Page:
The Management of Risk (M_o_R) framework is a cycle that flows through identifying, assessing, planning, and implementing. It is illustrated as a cycle as it is designed to be referred to when new information arises to actively manage ongoing risks.
The first step aims to identify and gather as much information as possible to help us understand the context in which the project or programme is taking place. The more information obtained the clearer our risk register will be, and the easier it will be to manage and accurately predict risks.
There are three elements of context that are important to the identifying stage: context inputs, context outputs, and context tasks. Listed below are some helpful input and output questions you can consider when looking to identify context.
Identifying Context: Eight Input and Output Questions
1. What regulatory framework and corporate governance requirements do we need to follow?
Depending on the project it may be important to understand your organisation’s pre-existing frameworks and requirements.
2. Do we already have a risk management policy?
If yes, you may need to learn its guidelines and consider the organisation’s appetite for risk. The risk management policy should outline who is responsible for the management of risk across the organisation and who is accountable.
3. Do we have a risk management process guide?
If yes, you may want to consider how you are going to implement the processes guide into your plan.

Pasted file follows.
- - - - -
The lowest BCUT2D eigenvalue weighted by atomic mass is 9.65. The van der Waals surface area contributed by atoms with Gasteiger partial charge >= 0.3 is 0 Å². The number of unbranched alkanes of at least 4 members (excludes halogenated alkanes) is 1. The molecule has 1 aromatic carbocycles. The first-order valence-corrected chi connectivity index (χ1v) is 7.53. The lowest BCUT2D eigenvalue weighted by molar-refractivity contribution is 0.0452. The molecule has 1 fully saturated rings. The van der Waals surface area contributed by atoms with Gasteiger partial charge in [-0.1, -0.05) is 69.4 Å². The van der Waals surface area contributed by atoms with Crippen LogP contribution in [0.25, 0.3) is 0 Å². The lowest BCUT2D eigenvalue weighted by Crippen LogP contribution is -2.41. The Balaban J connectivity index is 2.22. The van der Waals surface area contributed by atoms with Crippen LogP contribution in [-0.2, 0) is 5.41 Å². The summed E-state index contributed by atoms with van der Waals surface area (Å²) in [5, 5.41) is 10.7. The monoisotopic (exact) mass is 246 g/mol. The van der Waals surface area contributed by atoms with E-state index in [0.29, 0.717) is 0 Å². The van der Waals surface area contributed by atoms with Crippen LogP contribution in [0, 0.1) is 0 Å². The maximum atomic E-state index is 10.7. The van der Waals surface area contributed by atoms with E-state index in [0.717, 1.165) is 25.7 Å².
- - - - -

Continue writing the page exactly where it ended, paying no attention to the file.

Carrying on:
4. Do we have the appropriate activity documents related to the project?
For example, the purpose of the operation, interfaces with other operations, stakeholder information, market research, operational dependencies, equipment, and constraints. What information are we missing and how will the team find it?
5. What have we learnt from the past?
Seek out and examine any lessons learned documents to understand what has and hasn’t worked in past projects.
6. What assumptions have we already made about the project?
It is important to address the assumptions being brought to the project. Record these assumptions and refer to them in later steps to verify their validity.
7. What are the goals we hope to reach by implementing risk management?
Write these down including the roles and responsibilities and agree on when you will plan to re-assess these goals as a team.
8. Who are our stakeholders?
Details of stakeholders should be recorded and categorised based on their involvement and interests. This is important for stakeholder communications. To learn more about the skills needed to influence and engage stakeholders click here.
To challenge yourself further and learn more about Risk Management join us for our Management of Risks (M_o_R) course in Wellington.
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